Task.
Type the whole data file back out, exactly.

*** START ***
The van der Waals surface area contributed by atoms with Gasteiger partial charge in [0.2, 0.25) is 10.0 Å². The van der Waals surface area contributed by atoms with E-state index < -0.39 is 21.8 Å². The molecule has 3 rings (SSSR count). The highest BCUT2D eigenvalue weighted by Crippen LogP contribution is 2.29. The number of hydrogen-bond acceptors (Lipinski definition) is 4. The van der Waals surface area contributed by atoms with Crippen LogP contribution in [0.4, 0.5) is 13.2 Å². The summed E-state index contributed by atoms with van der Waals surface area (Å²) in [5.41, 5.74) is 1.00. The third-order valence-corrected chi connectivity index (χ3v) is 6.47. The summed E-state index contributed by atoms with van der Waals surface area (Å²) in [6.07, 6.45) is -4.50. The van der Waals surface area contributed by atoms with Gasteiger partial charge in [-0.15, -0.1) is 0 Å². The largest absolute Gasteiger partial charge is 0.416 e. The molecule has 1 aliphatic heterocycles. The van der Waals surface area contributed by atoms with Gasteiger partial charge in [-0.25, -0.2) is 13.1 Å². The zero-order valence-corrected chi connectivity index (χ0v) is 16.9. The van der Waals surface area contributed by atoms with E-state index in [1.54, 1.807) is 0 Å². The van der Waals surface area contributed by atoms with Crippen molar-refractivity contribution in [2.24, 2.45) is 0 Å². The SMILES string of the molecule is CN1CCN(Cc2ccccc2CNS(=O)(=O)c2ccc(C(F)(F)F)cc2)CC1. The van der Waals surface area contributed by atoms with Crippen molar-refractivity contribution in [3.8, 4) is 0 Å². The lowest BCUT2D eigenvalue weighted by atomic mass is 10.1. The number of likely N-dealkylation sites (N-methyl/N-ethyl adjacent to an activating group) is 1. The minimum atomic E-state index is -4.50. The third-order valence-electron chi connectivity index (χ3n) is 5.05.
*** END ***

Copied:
The van der Waals surface area contributed by atoms with Gasteiger partial charge in [0.2, 0.25) is 10.0 Å². The van der Waals surface area contributed by atoms with E-state index < -0.39 is 21.8 Å². The molecule has 3 rings (SSSR count). The highest BCUT2D eigenvalue weighted by Crippen LogP contribution is 2.29. The number of hydrogen-bond acceptors (Lipinski definition) is 4. The van der Waals surface area contributed by atoms with Crippen LogP contribution in [0.4, 0.5) is 13.2 Å². The summed E-state index contributed by atoms with van der Waals surface area (Å²) in [5.41, 5.74) is 1.00. The third-order valence-corrected chi connectivity index (χ3v) is 6.47. The summed E-state index contributed by atoms with van der Waals surface area (Å²) in [6.07, 6.45) is -4.50. The van der Waals surface area contributed by atoms with Gasteiger partial charge in [-0.15, -0.1) is 0 Å². The largest absolute Gasteiger partial charge is 0.416 e. The molecule has 1 aliphatic heterocycles. The van der Waals surface area contributed by atoms with Gasteiger partial charge in [-0.25, -0.2) is 13.1 Å². The zero-order valence-corrected chi connectivity index (χ0v) is 16.9. The van der Waals surface area contributed by atoms with E-state index in [1.54, 1.807) is 0 Å². The van der Waals surface area contributed by atoms with Crippen molar-refractivity contribution in [2.24, 2.45) is 0 Å². The SMILES string of the molecule is CN1CCN(Cc2ccccc2CNS(=O)(=O)c2ccc(C(F)(F)F)cc2)CC1. The van der Waals surface area contributed by atoms with Crippen molar-refractivity contribution in [3.8, 4) is 0 Å². The lowest BCUT2D eigenvalue weighted by atomic mass is 10.1. The number of likely N-dealkylation sites (N-methyl/N-ethyl adjacent to an activating group) is 1. The minimum atomic E-state index is -4.50. The third-order valence-electron chi connectivity index (χ3n) is 5.05.